“Colonel Melchett silently marvelled at the amount of aids to beauty that women could use. Rows of jars of face cream, cleansing cream, vanishing cream, skin-feeding cream! Boxes of different shades of powder. An untidy heap of every variety of lipstick. Hair lotions and “brightening” applications. Eyelash black, mascara, blue stain for under the eyes, at least twelve different shades of nail varnish, face tissues, bits of cotton wool, dirty powder-puffs. Bottles of lotions—astringent, tonic, soothing, etc.

“Do you mean to say,” he murmured feebly, “that women use all these things?”

Inspector Slack, who always knew everything, kindly enlightened him. “In private life, sir, so to speak, a lady keeps to one or two distinct shades, one for evening, one for day. They know what suits them and they keep to it. But these professional girls, they have to ring a change, so to speak. They do exhibition dances, and one night it’s a tango and the next a crinoline Victorian dance and then a kind of Apache dance and then just ordinary ballroom, and, of course, the makeup varies a good bit.”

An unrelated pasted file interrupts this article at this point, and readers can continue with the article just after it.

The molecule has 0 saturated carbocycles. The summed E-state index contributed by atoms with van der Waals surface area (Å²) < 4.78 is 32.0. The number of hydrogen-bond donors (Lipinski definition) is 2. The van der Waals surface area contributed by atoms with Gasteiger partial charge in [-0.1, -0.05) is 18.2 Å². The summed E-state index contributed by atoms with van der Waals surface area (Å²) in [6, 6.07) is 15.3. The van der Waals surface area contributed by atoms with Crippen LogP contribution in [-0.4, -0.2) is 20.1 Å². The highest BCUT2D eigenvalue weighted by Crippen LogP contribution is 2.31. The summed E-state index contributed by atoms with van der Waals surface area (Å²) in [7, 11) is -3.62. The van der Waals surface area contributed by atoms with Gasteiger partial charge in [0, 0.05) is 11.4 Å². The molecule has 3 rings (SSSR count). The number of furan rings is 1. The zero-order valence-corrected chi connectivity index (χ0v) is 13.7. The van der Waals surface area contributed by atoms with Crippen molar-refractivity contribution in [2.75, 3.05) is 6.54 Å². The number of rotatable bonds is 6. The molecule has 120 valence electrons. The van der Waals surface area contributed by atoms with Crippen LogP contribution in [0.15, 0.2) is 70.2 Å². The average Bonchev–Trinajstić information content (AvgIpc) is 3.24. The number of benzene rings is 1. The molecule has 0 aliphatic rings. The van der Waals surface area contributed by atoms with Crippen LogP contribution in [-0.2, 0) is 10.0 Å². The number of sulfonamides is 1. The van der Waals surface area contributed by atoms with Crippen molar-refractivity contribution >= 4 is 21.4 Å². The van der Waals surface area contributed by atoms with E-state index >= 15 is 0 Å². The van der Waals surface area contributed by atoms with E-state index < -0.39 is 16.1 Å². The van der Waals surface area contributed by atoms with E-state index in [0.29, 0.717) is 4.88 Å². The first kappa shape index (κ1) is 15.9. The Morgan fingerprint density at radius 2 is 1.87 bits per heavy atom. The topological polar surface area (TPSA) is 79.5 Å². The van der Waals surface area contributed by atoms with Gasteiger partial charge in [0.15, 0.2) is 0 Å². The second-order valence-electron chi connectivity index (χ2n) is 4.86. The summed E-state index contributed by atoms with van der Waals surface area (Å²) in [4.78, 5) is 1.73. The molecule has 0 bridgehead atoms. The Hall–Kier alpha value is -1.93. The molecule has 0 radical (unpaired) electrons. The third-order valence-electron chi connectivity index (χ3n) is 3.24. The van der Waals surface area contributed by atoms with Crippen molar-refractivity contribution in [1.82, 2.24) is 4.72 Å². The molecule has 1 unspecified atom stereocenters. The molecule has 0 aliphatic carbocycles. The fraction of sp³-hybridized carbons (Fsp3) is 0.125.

“Good lord!” said the Colonel.

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review 2017-10-18 02:07
Hickory Dickory Dock
Hickory Dickory Dock (Audio) - Agatha Christie,Hugh Fraser

Hercule Poirot frowned. 

"Miss Lemon," he said.

"Yes, M. Poirot?"

"There are three mistakes in this letter."

His voice held incredulity. For Miss Lemon, that hideous and efficient woman, never made mistakes. She was never ill, never tired, never upset, never inaccurate. For all practical purposes, that is to say, she was not a woman at all. She was a machine - the perfect secretary. She knew everything, she coped with everything. She ran Hercule Poirot's life for him, so that it, too, functioned like a machine.

Order and method had been Hercule Poirot's watchwords from many years ago. With George, his perfect manservant, and Miss Lemon, his perfect secretary, order and method ruled supreme in his life. Now that crumpets were baked square as well as round, he had nothing about which to complain.

Square crumpets?! Have I missed these so far?

 

Anyway, to the book... Hickory Dickory Dock was a fun read, in which Miss Lemon gets some page time. The story is set in 1955 in London and Miss Lemon is worried about her sister and the strange goings on at the hostel where her sister works: Things have gone missing.